This study has implications for research and policy. It has revealed that more research is needed on how we can integrate syphilis self-testing into established networks of HIVST services to facilitate implementation. Syphilis self-testing cannot effectively contribute to interrupting syphilis transmission if facility-based confirmatory testing, and treatment is not made accessible to MSM. Clinical trials are needed to assess the effectiveness and risks of syphilis self-testing in practice. From a policy perspective, many of the existing HIVST policies could be expanded to cover syphilis self-testing. Further policy development will help national leadership to embrace syphilis self-testing as a tool for expanding syphilis testing. Improving testing among key populations can reduce the bridging of syphilis into the general population, likely having an impact on the overall prevalence of syphilis, with the potential of reducing mother-to-child transmission.

In conclusion, the findings from this study suggest that syphilis self-testing may decrease user perceived test-associated stigma and empower MSM in an area where same sex relations are condemned. Innovative tools such as syphilis self-testing are needed to expand syphilis test uptake, especially for marginalised populations of MSM.

Key messages

  • Syphilis self-testing is an empowering, innovative tool that can be used to expand uptake of STI testing among sexual minorities in Zimbabwe.

  • Facilitators and barriers for syphilis self-testing are similar to those observed for HIV self-testing in Zimbabwe and other low-income and middle- income countries.

  • Participants reported high self-test usability and found that self-testing provided increased privacy, convenience and autonomy in comparison to facility-based testing.

Supplemental material

Supplemental material

Data availability statement

Data are available upon reasonable request. All individual patient data collected that underlie the results reported in this article will be available (text, tables, figures and appendices). Analytical codebooks and consent forms are also available upon request. These data will be available immediately following publication to researchers who provide a methodologically sound proposal. Proposals should be directed to To gain access, data requestors will need to sign a data access agreement.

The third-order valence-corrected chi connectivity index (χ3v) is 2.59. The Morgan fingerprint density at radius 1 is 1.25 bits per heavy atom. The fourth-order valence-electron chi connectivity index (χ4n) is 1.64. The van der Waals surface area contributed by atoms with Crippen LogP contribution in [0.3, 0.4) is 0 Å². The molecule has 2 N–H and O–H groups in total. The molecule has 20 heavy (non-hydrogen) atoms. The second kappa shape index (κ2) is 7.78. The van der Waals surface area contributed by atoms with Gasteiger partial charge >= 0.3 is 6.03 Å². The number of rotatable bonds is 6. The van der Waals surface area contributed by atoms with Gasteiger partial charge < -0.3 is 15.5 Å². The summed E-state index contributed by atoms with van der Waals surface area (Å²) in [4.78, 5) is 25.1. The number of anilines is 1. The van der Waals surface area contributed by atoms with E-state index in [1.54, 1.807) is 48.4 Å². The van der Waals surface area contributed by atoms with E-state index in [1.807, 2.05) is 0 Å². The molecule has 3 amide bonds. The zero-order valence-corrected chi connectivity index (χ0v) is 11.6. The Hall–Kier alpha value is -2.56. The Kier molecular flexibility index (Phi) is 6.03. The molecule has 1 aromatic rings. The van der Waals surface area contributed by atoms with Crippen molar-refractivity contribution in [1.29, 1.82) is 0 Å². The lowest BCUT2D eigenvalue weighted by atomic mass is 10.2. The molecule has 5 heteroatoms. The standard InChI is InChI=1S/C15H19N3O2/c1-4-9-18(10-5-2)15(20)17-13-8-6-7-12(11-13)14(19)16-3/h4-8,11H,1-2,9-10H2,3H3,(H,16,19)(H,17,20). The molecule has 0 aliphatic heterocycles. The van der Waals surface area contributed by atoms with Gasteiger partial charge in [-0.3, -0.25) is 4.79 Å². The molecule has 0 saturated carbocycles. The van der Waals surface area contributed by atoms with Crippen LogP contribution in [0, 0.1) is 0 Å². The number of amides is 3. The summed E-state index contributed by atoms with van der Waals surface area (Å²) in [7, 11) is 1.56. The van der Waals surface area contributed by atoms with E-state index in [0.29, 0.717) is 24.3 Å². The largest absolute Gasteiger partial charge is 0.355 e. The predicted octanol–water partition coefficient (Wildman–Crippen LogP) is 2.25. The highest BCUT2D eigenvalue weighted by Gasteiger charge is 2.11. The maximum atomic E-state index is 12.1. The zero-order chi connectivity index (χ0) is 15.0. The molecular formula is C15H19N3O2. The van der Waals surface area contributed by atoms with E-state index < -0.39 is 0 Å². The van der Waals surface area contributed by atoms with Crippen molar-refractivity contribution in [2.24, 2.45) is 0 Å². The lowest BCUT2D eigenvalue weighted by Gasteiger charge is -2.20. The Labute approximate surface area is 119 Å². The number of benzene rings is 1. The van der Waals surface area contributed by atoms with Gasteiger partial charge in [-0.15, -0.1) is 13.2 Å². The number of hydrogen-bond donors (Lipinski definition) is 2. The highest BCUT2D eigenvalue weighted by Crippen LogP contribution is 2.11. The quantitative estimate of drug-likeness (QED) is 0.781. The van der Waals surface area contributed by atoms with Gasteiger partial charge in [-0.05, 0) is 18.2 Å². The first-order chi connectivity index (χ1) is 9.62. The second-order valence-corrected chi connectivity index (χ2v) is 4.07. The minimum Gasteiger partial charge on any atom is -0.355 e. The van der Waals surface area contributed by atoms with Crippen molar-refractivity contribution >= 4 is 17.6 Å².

Ethics statements

Patient consent for publication

Ethics approval

Ethical approval was granted by the London School of Hygiene and Tropical Medicine (Ref: 17848) and the Medical Research Council of Zimbabwe (MRCZ) (MRC/A/2533). Participants provided informed verbal consent before the start of all interviews. Data were anonymised at the source and participants were given a unique ID.


The authors acknowledge the support of the Ministry of Health and Child Care, City of Harare and partner organisations who were instrumental in completing this research, including GALZ, Hands of Hope and Zimbabwe Rainbow Community. We acknowledge in particular the support provided by Dr Hilda Bara and Ms Anna Machiha. Last but not least, the authors would like to thank all the men who gave their time to participate in both phases of this study in Harare.


Supplementary materials


  • CS-P, DN and TM are joint first authors.

  • Handling editor Laith J Abu-Raddad

  • Contributors JDT, MM and IM designed the study. CS-P, DN, TM and GC analysed the data under the supervision of JDT. CS-P wrote the initial manuscript. All authors were involved in revising the manuscript and approved the final version.

  • Funding The authors have not declared a specific grant for this research from any funding agency in the public, commercial or not-for-profit sectors.

  • Competing interests None declared.

  • Provenance and peer review Not commissioned; externally peer reviewed.

  • Supplemental material This content has been supplied by the author(s). It has not been vetted by BMJ Publishing Group Limited (BMJ) and may not have been peer-reviewed. Any opinions or recommendations discussed are solely those of the author(s) and are not endorsed by BMJ. BMJ disclaims all liability and responsibility arising from any reliance placed on the content. Where the content includes any translated material, BMJ does not warrant the accuracy and reliability of the translations (including but not limited to local regulations, clinical guidelines, terminology, drug names and drug dosages), and is not responsible for any error and/or omissions arising from translation and adaptation or otherwise.

Request Permissions

If you wish to reuse any or all of this article please use the link below which will take you to the Copyright Clearance Center’s RightsLink service. You will be able to get a quick price and instant permission to reuse the content in many different ways.